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Re: [XP] Understanding when

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  • Steven Gordon
    I saw the following on the refactoring yahoo group recently:
    Message 1 of 3 , Dec 3, 2011
      I saw the following on the refactoring yahoo group recently:

      http://community.devexpress.com/blogs/markmiller/archive/2011/11/29/duplicate-detection-and-consolidation-in-coderush-for-visual-studio.aspx#359730

      I believe it does not apply to C++, a language which was not designed to
      support this kind of analysis.

      The answer to the question "when our unit tests and refactoring are enough"
      is when they allow you to do TDD on the new code you are adding.

      I personally feel queasy about refactoring C++ without good test coverage,
      because refactoring C++ is essentially a manual operation, which can be
      error-prone. Of course, you cannot achieve good unit test coverage without
      refactoring first, so you are seemingly blocked.

      So, one approach that can make sense is first achieving functional test
      coverage with something like Fit or Cucumber first. Then you can refactor
      much more safely because the functional test coverage should tell you
      whenever any refactoring broke the system. Then you can TDD new code (and
      even retroactively unit test some legacy code).

      SteveG

      On Fri, Dec 2, 2011 at 9:53 PM, JulienM <julien@...> wrote:

      > **
      >
      >
      > Hi all,
      > Here is the situation.
      > We are adopting TDD on our legacy code that has both C++ and C# that used
      > not to have much unit tests...
      > We do not intend to add any new legacy code.
      > So we are trying to use systematically TDD every time we touch the code
      > base to add a new feature or fix a bug.
      > However, the code base, very often, makes it impossible to use TDD without
      > important prior refactoring.
      > We are looking for some meaningful measures to see when our unit tests and
      > refactoring are enough (because it can be particularly demanding). There is
      > no magic to it though.
      > However, we think meaningful metrics that can help are the test
      > coverage/code complexity/code duplication of the newly added/modified code.
      > Are there any tools that allow to measure this?
      >
      > Comments/ideas are welcome.
      >
      > Thanks,
      > Julien.
      >
      >
      >


      [Non-text portions of this message have been removed]
    • Steven Smith
      If you haven t already, I recommend picking up and reading Working Effectively with Legacy Code. For duplicate code detection across any language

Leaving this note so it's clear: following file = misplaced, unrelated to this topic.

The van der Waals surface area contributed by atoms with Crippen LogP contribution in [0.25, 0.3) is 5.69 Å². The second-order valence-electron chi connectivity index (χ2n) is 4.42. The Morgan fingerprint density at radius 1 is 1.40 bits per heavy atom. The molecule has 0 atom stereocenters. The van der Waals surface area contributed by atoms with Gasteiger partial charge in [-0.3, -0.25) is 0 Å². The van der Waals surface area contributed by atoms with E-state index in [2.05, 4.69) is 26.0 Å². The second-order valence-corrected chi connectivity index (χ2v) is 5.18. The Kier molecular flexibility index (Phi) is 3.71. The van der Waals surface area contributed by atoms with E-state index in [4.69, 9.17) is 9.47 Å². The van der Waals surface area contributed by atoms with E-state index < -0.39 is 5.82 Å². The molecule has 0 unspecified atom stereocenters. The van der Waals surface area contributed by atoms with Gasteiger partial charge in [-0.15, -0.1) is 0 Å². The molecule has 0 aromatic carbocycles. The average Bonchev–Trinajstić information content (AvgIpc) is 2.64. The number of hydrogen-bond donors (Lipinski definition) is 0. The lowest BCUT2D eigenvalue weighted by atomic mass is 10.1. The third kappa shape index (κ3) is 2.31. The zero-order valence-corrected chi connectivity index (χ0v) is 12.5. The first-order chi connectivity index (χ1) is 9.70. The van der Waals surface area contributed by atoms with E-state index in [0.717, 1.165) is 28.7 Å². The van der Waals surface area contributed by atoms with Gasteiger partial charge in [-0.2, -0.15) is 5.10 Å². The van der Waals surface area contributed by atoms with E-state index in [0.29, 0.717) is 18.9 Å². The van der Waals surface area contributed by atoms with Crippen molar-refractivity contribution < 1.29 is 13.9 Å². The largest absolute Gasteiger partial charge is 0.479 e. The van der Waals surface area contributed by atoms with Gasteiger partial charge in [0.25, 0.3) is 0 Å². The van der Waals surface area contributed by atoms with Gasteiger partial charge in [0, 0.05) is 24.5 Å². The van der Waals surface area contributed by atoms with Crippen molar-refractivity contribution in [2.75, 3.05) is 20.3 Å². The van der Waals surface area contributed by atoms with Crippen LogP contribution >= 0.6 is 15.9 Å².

Message 2 of 3 , Dec 3, 2011
        If you haven't already, I recommend picking up and reading Working
        Effectively with Legacy Code. For duplicate code detection across any
        language (string-based, not expression-tree-based), check out Atomiq, which
        provides a nice visual representation of the code under analysis and has
        some knobs you can turn to make adjust how sensitively it should detect
        duplicate code. http://getatomiq.com

        Cheers,
        Steve

        --
        Software Craftsmanship 2012 AntiPatterns Wall Calendar -
        http://bit.ly/SC_2012

        On Fri, Dec 2, 2011 at 11:53 PM, JulienM <julien@...> wrote:

        > **
        >
        >
        > Hi all,
        > Here is the situation.
        > We are adopting TDD on our legacy code that has both C++ and C# that used
        > not to have much unit tests...
        > We do not intend to add any new legacy code.
        > So we are trying to use systematically TDD every time we touch the code
        > base to add a new feature or fix a bug.
        > However, the code base, very often, makes it impossible to use TDD without
        > important prior refactoring.
        > We are looking for some meaningful measures to see when our unit tests and
        > refactoring are enough (because it can be particularly demanding). There is
        > no magic to it though.
        > However, we think meaningful metrics that can help are the test
        > coverage/code complexity/code duplication of the newly added/modified code.
        > Are there any tools that allow to measure this?
        >
        > Comments/ideas are welcome.
        >
        > Thanks,
        > Julien.
        >
        >
        >



        --
        Steve Smith
        http://SteveSmithBlog.com/
        http://twitter.com/ardalis


        [Non-text portions of this message have been removed]
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